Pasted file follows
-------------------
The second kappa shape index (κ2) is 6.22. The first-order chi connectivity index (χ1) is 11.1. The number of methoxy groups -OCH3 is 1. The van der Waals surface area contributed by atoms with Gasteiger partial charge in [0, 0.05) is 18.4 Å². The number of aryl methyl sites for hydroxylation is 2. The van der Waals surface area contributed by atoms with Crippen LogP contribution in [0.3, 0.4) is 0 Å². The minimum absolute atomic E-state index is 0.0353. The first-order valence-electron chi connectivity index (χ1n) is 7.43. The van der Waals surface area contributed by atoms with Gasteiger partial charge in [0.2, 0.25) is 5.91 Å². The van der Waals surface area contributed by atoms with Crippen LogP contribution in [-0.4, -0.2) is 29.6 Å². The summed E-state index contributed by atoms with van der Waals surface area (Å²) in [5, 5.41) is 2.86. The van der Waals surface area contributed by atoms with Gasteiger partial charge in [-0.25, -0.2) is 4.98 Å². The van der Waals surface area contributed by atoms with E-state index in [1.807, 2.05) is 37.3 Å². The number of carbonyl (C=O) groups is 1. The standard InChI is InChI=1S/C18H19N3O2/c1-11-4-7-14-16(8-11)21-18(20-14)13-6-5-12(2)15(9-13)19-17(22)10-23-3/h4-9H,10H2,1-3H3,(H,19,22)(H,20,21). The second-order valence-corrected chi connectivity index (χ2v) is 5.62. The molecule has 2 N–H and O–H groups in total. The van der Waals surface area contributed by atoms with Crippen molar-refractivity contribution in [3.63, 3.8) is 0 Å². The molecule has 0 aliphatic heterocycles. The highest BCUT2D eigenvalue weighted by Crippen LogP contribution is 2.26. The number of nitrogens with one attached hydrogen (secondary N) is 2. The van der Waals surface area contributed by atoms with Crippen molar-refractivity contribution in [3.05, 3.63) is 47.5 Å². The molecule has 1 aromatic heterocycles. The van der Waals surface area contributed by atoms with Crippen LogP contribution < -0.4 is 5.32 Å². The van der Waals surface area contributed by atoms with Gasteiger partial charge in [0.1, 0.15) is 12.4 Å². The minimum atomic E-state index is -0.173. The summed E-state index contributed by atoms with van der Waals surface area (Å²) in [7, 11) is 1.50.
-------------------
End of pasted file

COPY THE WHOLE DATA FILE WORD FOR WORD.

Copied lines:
The second kappa shape index (κ2) is 6.22. The first-order chi connectivity index (χ1) is 11.1. The number of methoxy groups -OCH3 is 1. The van der Waals surface area contributed by atoms with Gasteiger partial charge in [0, 0.05) is 18.4 Å². The number of aryl methyl sites for hydroxylation is 2. The van der Waals surface area contributed by atoms with Crippen LogP contribution in [0.3, 0.4) is 0 Å². The minimum absolute atomic E-state index is 0.0353. The first-order valence-electron chi connectivity index (χ1n) is 7.43. The van der Waals surface area contributed by atoms with Gasteiger partial charge in [0.2, 0.25) is 5.91 Å². The van der Waals surface area contributed by atoms with Crippen LogP contribution in [-0.4, -0.2) is 29.6 Å². The summed E-state index contributed by atoms with van der Waals surface area (Å²) in [5, 5.41) is 2.86. The van der Waals surface area contributed by atoms with Gasteiger partial charge in [-0.25, -0.2) is 4.98 Å². The van der Waals surface area contributed by atoms with E-state index in [1.807, 2.05) is 37.3 Å². The number of carbonyl (C=O) groups is 1. The standard InChI is InChI=1S/C18H19N3O2/c1-11-4-7-14-16(8-11)21-18(20-14)13-6-5-12(2)15(9-13)19-17(22)10-23-3/h4-9H,10H2,1-3H3,(H,19,22)(H,20,21). The second-order valence-corrected chi connectivity index (χ2v) is 5.62. The molecule has 2 N–H and O–H groups in total. The van der Waals surface area contributed by atoms with Crippen molar-refractivity contribution in [3.63, 3.8) is 0 Å². The molecule has 0 aliphatic heterocycles. The highest BCUT2D eigenvalue weighted by Crippen LogP contribution is 2.26. The number of nitrogens with one attached hydrogen (secondary N) is 2. The van der Waals surface area contributed by atoms with Crippen molar-refractivity contribution in [3.05, 3.63) is 47.5 Å². The molecule has 1 aromatic heterocycles. The van der Waals surface area contributed by atoms with Crippen LogP contribution < -0.4 is 5.32 Å². The van der Waals surface area contributed by atoms with Gasteiger partial charge in [0.1, 0.15) is 12.4 Å². The minimum atomic E-state index is -0.173. The summed E-state index contributed by atoms with van der Waals surface area (Å²) in [7, 11) is 1.50.